Fraternity's parade and ball deemed too divisive

Todays news brought a troubling story of yet another attack on a Southern-oriented group, the men of Kappa Alpha Order, in Alabama.


For the uninformed, Kappa Alpha Order is a very old fraternity, formed in 1865 on the campus of what is now Washington and Lee University in Virginia.  It took as its leader and hero, the personage or representation of General Robert E. Lee, and its mission to encourage young men to be chivalrous and gentlemanly. Its chapters have sprung up far and wide over the last 150 years, primarily in Southern states.


A normal fraternity with its rush, initiation, get-togethers and yes, drinking events, once a year almost all chapters hosted an Old South Ball, complete with the girls in whatever version of ante bellum dresses they could find and the guys dressed in some version of Confederate uniforms.  Some carried swords. All made obvious bows to their ladies, danced many dances, and in general celebrated their connection to the Old South. They also participate in parades wearing their uniforms.   Yes, they sang DIxie.  Yes, they waved Confederate flags, usually the Battle Flag.  How better to carry out the theme?  And while the ball was a private event for their members and guests, hosted by them,  the parade a participatory event including many other groups and obviously open to the public.


But that is to end with an announcement that the fraternity members will no longer wear Confederate uniforms. It seems that a black sorority, Alpha Kappa Alpha, which dates to 1908, has decided that it is offended and wants no one to be able to participate.  And in what passes today for our culture, we know who will win.


In the interests of full disclosure, as we are wont to say today, I went to a small college in Kentucky which my father had attended, and he was a KA at that school.  As his daughter, I was a “KA Rosebud” and very well watched over by the current brothers, who would defend me (should I need defending) at all cost, or offer any assistance I might need.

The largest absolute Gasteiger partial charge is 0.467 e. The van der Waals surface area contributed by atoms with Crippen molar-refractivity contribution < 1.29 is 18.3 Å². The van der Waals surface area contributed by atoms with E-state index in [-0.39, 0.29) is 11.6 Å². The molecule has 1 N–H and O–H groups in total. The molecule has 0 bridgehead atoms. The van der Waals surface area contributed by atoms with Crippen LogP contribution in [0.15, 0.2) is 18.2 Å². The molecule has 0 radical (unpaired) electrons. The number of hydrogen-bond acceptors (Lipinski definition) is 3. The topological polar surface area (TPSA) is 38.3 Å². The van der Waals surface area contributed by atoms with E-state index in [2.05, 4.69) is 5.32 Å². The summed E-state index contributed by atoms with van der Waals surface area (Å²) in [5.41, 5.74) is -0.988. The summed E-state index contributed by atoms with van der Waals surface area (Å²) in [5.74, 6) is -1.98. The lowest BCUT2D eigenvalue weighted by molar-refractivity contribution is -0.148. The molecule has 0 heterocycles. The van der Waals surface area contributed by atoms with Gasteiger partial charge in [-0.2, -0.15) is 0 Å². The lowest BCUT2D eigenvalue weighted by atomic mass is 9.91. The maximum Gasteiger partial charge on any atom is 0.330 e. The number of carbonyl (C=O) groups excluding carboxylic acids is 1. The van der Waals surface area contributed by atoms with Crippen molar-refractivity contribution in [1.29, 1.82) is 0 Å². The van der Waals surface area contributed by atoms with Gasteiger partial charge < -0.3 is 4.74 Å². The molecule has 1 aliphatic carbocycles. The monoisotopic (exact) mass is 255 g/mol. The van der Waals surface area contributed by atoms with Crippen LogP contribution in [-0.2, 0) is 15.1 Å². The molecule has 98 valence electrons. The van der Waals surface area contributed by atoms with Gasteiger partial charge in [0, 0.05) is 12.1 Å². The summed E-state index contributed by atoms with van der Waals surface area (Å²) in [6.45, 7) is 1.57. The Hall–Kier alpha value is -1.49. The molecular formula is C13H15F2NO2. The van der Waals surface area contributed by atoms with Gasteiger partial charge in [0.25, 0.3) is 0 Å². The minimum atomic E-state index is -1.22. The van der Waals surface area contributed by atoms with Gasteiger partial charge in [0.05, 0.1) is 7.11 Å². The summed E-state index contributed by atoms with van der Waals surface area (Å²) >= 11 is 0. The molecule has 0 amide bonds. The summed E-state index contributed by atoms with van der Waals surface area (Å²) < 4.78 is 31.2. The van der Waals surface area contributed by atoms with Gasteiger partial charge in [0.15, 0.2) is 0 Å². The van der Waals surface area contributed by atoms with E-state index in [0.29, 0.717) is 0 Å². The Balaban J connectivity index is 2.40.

Flash forward to today —  my husband is a Shriner — Ancient Order of Nobles of the Mystic Shrine — the guys who ride funny little cars or motorcycles in parades, raise millions of dollars each year for the Shriner Burn and Orthopedic Hospitals which treat children with those problems without charge,  and yes, they wear fezzes in their meetings and sometimes outside in parades, etc


And there’s the rub.   Suppose some Muslim group which may also wear a type of fez head covering decides that they are “offended” by the Shriners.   Will the thousands of good men of AONMS across several continents be told they can no longer wear their distinctive headgear for fear of “offending”  some other group?


We’d better watch out before we start banning everything we normally do, say or wear, for fear of “offending” a vocal group out to destroy everything.  Is there not room enough for all of us??? In the interests of inclusiveness, one would hope so!

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Martha M. Boltz

Martha Boltz is a frequent contributor  to the long running Civil War features in The Washington Times America At War feature in the print and online editions. She has been a regular contributor to the original Civil War Page and its successor page since 1994, and is a civil war buff, historian, and writer. "Someone said that if we don't learn about the past, we are condemned to repeat it," she said, "and there are lessons of all sorts inherent in this bloody four-year period of our country's history."  She is a member of several heritage and lineage groups, as well as the Montgomery County Civil War Round Table. Her standing invitation is, "come on down - check the blog - send me your comments and let's have fun with its history and maybe learn something at the same time."


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